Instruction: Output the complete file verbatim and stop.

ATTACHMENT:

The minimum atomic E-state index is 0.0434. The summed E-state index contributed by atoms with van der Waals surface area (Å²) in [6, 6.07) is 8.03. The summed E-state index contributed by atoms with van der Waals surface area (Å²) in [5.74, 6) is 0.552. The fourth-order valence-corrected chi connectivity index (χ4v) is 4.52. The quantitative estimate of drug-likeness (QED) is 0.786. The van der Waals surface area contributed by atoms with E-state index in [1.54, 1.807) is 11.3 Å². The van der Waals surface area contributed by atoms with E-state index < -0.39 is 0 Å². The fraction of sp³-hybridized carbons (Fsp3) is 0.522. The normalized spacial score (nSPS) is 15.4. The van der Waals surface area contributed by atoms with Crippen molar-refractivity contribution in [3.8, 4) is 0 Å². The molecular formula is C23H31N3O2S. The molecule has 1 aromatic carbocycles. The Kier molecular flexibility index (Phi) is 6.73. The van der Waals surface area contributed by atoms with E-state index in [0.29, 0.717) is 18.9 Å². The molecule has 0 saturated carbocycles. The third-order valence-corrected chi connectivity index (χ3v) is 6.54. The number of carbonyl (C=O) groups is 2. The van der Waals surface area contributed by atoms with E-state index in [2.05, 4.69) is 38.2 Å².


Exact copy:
The minimum atomic E-state index is 0.0434. The summed E-state index contributed by atoms with van der Waals surface area (Å²) in [6, 6.07) is 8.03. The summed E-state index contributed by atoms with van der Waals surface area (Å²) in [5.74, 6) is 0.552. The fourth-order valence-corrected chi connectivity index (χ4v) is 4.52. The quantitative estimate of drug-likeness (QED) is 0.786. The van der Waals surface area contributed by atoms with E-state index in [1.54, 1.807) is 11.3 Å². The van der Waals surface area contributed by atoms with E-state index < -0.39 is 0 Å². The fraction of sp³-hybridized carbons (Fsp3) is 0.522. The normalized spacial score (nSPS) is 15.4. The van der Waals surface area contributed by atoms with Crippen molar-refractivity contribution in [3.8, 4) is 0 Å². The molecular formula is C23H31N3O2S. The molecule has 1 aromatic carbocycles. The Kier molecular flexibility index (Phi) is 6.73. The van der Waals surface area contributed by atoms with E-state index in [0.29, 0.717) is 18.9 Å². The molecule has 0 saturated carbocycles. The third-order valence-corrected chi connectivity index (χ3v) is 6.54. The number of carbonyl (C=O) groups is 2. The van der Waals surface area contributed by atoms with E-state index in [2.05, 4.69) is 38.2 Å².